those given 28 grams of whey protein per day. The BCAA group
also gained 4.4 lbs (2 kg) more muscle (39).

That said, these two studies have some flaws. For instance,
they provide little information about the composition of the
supplement and of the diet followed, which could have
influenced the outcomes.

What’s more, studies examining the effects of BCAAs on weight
loss show inconsistent results (40).

Bottom Line: BCAAs may help prevent weight
gain and enhance weight loss. However, more research is
needed to determine whether supplements provide any added
benefits over a high-protein diet.

BCAAs May Reduce Complications in Liver Disease

BCAAs may help reduce complications linked to liver failure.

One possible complication is hepatic encephalopathy (HE), which can lead to
confusion, loss of consciousness and coma.

A recent review suggests that in patients with liver disease,
BCAA supplements may be more beneficial than other supplements
at reducing the severity of HE (41).

However, BCAAs did not improve overall survival rate, nor did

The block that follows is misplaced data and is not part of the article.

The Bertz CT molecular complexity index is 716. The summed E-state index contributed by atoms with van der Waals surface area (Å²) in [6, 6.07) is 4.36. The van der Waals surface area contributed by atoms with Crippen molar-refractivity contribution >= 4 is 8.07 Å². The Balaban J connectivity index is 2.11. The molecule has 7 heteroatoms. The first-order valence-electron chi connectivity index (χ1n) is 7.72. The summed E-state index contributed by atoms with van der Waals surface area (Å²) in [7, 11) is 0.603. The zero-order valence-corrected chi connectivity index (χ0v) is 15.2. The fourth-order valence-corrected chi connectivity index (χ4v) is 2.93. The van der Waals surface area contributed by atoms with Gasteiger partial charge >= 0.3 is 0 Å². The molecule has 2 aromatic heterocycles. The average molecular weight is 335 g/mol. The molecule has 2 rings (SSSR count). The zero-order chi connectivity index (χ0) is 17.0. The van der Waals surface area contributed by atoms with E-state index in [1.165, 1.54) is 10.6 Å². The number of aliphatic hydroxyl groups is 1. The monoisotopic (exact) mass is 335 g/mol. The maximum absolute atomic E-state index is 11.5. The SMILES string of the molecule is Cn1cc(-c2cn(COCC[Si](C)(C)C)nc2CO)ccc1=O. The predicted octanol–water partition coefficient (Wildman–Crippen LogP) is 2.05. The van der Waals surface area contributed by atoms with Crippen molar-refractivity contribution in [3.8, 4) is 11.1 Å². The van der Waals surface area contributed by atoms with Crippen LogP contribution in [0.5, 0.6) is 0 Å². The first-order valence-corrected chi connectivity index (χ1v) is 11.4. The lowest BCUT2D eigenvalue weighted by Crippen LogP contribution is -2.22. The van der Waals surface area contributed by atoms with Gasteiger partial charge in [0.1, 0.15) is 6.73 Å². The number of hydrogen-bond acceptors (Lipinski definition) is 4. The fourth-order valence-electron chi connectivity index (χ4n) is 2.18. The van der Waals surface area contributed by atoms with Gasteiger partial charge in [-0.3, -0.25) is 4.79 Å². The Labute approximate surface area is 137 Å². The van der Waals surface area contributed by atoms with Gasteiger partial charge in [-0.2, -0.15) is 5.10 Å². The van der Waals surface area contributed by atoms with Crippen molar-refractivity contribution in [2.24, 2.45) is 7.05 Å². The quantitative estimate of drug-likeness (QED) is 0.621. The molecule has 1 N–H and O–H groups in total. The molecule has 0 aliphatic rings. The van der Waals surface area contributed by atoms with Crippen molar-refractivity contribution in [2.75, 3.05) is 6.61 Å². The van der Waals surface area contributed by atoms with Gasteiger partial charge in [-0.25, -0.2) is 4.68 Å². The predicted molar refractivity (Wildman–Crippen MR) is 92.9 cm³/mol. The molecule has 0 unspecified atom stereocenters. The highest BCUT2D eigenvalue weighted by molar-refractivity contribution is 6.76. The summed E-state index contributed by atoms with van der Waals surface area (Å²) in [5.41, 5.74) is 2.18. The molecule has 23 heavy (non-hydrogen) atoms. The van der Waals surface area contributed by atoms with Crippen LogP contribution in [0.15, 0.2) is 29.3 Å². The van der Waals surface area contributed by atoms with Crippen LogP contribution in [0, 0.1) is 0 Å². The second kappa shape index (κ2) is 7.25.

they lower the risk of other complications, such infections and
gastric bleeding (41).

Another recent review of studies in patients undergoing liver
surgery reported that BCAA-enriched solutions may help improve
liver function, reduce the risk of complications and decrease
the duration of hospital stay (42).

BCAA supplements may also be effective at reducing fatigue and
improving weakness, sleep
quality
and muscle cramps in individuals with liver disease
(43).

In cases of liver cancer, taking BCAA supplements may help
reduce water retention and decrease the risk of premature death
by up to 7% (44).

Bottom Line: BCAA supplements may be
effective at improving liver function and decreasing the risk
of complications in individuals who have liver disease.

Dosage Instructions

If you’d like to start supplementing with branched-chain amino
acids, how much you should take will depend on your individual
needs and goals.

A World Health Organization report from 1985 states that the
average adult should consume a minimum of 15 mg of BCAAs per
pound (34 mg/kg) of body weight each day (45).

However, according to more recent research, the daily
requirements may actually be as high as 65 mg/lb (144 mg/kg) of
body weight per day (1, 46).

Based on these newer studies, healthy adults should aim to
consume:

  • Women: A minimum of 9 grams of BCAAs per
    day.
  • Men: A minimum of 12 grams of BCAAs per day.

People who include sufficient
protein-rich foods
in their diets most likely do not need
to take supplements.

However, daily requirements may be slightly higher for athletes